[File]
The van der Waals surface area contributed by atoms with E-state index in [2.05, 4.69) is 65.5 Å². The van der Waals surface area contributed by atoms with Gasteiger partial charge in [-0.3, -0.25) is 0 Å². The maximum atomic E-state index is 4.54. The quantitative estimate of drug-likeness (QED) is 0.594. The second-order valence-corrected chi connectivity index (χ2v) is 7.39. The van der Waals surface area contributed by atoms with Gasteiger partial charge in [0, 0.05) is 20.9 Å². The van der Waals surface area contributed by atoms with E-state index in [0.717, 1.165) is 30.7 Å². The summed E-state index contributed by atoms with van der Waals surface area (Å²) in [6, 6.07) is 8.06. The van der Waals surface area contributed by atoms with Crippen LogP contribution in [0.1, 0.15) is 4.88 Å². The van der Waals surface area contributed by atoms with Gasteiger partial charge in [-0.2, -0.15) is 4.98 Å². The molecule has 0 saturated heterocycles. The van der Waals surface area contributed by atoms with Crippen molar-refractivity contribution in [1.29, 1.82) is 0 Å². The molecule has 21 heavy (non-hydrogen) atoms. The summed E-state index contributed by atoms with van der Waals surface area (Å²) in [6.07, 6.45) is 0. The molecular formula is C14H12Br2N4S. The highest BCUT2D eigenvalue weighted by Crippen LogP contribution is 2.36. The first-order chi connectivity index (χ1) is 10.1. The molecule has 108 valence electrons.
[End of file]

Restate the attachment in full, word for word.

The van der Waals surface area contributed by atoms with E-state index in [2.05, 4.69) is 65.5 Å². The van der Waals surface area contributed by atoms with Gasteiger partial charge in [-0.3, -0.25) is 0 Å². The maximum atomic E-state index is 4.54. The quantitative estimate of drug-likeness (QED) is 0.594. The second-order valence-corrected chi connectivity index (χ2v) is 7.39. The van der Waals surface area contributed by atoms with Gasteiger partial charge in [0, 0.05) is 20.9 Å². The van der Waals surface area contributed by atoms with E-state index in [0.717, 1.165) is 30.7 Å². The summed E-state index contributed by atoms with van der Waals surface area (Å²) in [6, 6.07) is 8.06. The van der Waals surface area contributed by atoms with Crippen LogP contribution in [0.1, 0.15) is 4.88 Å². The van der Waals surface area contributed by atoms with Gasteiger partial charge in [-0.2, -0.15) is 4.98 Å². The molecule has 0 saturated heterocycles. The van der Waals surface area contributed by atoms with Crippen molar-refractivity contribution in [1.29, 1.82) is 0 Å². The molecule has 21 heavy (non-hydrogen) atoms. The summed E-state index contributed by atoms with van der Waals surface area (Å²) in [6.07, 6.45) is 0. The molecular formula is C14H12Br2N4S. The highest BCUT2D eigenvalue weighted by Crippen LogP contribution is 2.36. The first-order chi connectivity index (χ1) is 10.1. The molecule has 108 valence electrons.